Turquoise, (Hydrated Copper Aluminum Phosphate,) is Nevada's semi-precious gemstone. Sometimes called the "jewel of the desert," Nevada turquoise is found in many parts of the state. Long popular as jewelry among Native Americans, turquoise is also a state symbol of Arizona and New Mexico. Nevada's designation was made on May 27, 1987.
Prehistoric peoples of the Western hemisphere knew of the turquoise as we have found pieces in burial and archeological sites throughout the two continents. The Anasazi and Hohokam mined turquoise throughout our Southwest. Absolute evidence exists that these prehistoric people mined turquoise at Cerillos and the Burro Mountains of New Mexico, Kingman and Morenci in Arizona and the Conejos areas of Colorado. Turquoise was a popular trade item as so much has been found in archeological sites many hundreds of miles away from its source. A prime example is the Cerillos, New Mexico, turquoise found with the Aztecs.
Turquoise, as mentioned earlier, was a very important item to the early inhabitants of both North and South America. The stone was used in religion, art, trade, treaty negotiations as well as for jewelry. It was considered by some to be associated with life itself.
The Apache believed that turquoise helped warriors and hunters to aim accurately. Clear sky blue with no green modifying color and no black veins running through is also produced in Arizona and New Mexico. In general the bluer the blue, the more highly valued. A clear even texture without mottling or veins is also preferred. However, some people prefer turquoise with veins, sometimes called spider webs, which set off the color.
The first Nevada turquoise discovery made by prospectors of European decent was made near Columbus in the early 1870s. At that time, it was only the second turquoise deposit in the US known to European miners. When Turquoise became fashionable during the period 1908 - 1910, the high prices attracted the attention of local prospectors and a number of new Nevada turquoise discoveries were made. Most of the turquoise discoveries made at that time were located in the Esmerelda/Mineral/Nye counties area which is the part of Nevada located nearest to that first 1870s discovery. By the late 1920's and 1930's turquoise once more came back into vogue, and increased prices again led to a number of new discoveries, and this time most of the new finds were located in Lander County, farther to the north. In the 1960s and 1970s, increased turquoise prices again led to new discoveries and production at mines all across Nevada, most notably the deposits at Carico Lake. Nevada has been a major producer of turquoise since the 1920s, and until the early 1980's, the State was the largest producer in the US. In this era of small turquoise operations, it may again be the largest producer. It is estimated that over the years, more than 100 different mines and prospects located in Nevada have produced significant quantities of turquoise, much of it of very good to excellent quality. That number far exceeds the total number of turquoise deposits all in the rest of the US combined. Production from these mines varied from a few thousand dollars worth of material at some of the smaller properties to many millions of dollars at the more productive ones. To date, the total value of the rough turquoise from the state of Nevada is estimated to comfortably exceed $250 million dollars.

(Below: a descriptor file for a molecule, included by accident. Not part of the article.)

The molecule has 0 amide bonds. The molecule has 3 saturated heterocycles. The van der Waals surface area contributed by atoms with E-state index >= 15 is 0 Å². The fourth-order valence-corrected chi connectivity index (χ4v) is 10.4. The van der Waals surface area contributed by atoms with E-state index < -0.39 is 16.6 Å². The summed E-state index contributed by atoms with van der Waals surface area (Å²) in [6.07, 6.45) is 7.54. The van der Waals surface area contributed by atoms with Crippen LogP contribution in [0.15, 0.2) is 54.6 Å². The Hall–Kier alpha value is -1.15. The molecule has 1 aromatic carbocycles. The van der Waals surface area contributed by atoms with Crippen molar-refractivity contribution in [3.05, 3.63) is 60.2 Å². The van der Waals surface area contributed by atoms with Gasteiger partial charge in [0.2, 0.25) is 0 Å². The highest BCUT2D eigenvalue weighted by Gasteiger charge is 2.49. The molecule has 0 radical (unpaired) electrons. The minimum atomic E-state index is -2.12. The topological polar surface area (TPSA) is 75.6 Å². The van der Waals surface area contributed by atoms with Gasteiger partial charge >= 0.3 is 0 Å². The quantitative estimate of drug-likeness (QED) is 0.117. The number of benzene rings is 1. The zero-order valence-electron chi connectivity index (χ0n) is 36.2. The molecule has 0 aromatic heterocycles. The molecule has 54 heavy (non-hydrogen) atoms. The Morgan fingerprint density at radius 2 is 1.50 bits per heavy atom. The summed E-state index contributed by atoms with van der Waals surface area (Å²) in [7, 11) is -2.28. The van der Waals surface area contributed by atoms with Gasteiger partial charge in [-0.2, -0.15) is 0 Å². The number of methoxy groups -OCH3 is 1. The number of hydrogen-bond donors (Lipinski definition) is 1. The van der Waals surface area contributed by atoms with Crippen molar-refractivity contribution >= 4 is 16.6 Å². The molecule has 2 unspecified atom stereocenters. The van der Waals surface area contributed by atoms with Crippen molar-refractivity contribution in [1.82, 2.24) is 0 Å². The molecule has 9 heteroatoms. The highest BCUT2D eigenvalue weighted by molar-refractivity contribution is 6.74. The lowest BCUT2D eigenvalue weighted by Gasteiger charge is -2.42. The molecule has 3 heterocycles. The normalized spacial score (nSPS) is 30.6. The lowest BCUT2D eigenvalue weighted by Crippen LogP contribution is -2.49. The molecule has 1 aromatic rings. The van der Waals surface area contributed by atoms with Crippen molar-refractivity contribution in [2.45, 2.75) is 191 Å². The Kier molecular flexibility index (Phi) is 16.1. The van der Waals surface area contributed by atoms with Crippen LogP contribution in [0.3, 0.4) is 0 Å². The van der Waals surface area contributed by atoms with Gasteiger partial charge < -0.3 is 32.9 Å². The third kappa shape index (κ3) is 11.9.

Turquoise's color ranges from sky blue to green. Turquoise is a vibrant light blue stone often seen in southwestern jewelry. It is reasonably priced and quite lovely.
The name turquoise, from the French expression Pierre tourques or Turkish stone, originated in the thirteenth century and describes one of the oldest known gemstones. Its name is believed to originate from the French phrase "pierre turquoise"meaning "Turkish stone"because turquoise was brought to Europe by Venetian merchants who first acquired it in Turkish bazaars. Turquoise varies in color from greenish blue, through robin's egg-blue, to sky blue shades and its transparency ranges from translucent to opaque. Turquoise is plentiful and is available in a wide range of sizes. It is most often used for beads, cabochons, carvings, and inlays. Although its popularity fluctuates in fashion, it is a perennial favorite in the American Southwest.
The law designating the Nevada turquoise as the official Nevada state semiprecious gemstone is found in the Nevada Revised Statutes, Title 19, Chapter 235, Section 235.100.
TITLE 19 - MISCELLANEOUS MATTERS RELATED TO GOVERNMENT AND PUBLIC AFFAIRS.
CHAPTER 235. STATE EMBLEMS; GIFTS AND ENDOWMENTS, MISCELLANEOUS SYMBOLS.
NRS 235.110 State semiprecious gemstone. The semiprecious gemstone known as Nevada turquoise is hereby designated as the official state semiprecious gemstone of the State of Nevada.
(Added to NRS by 1987, 456)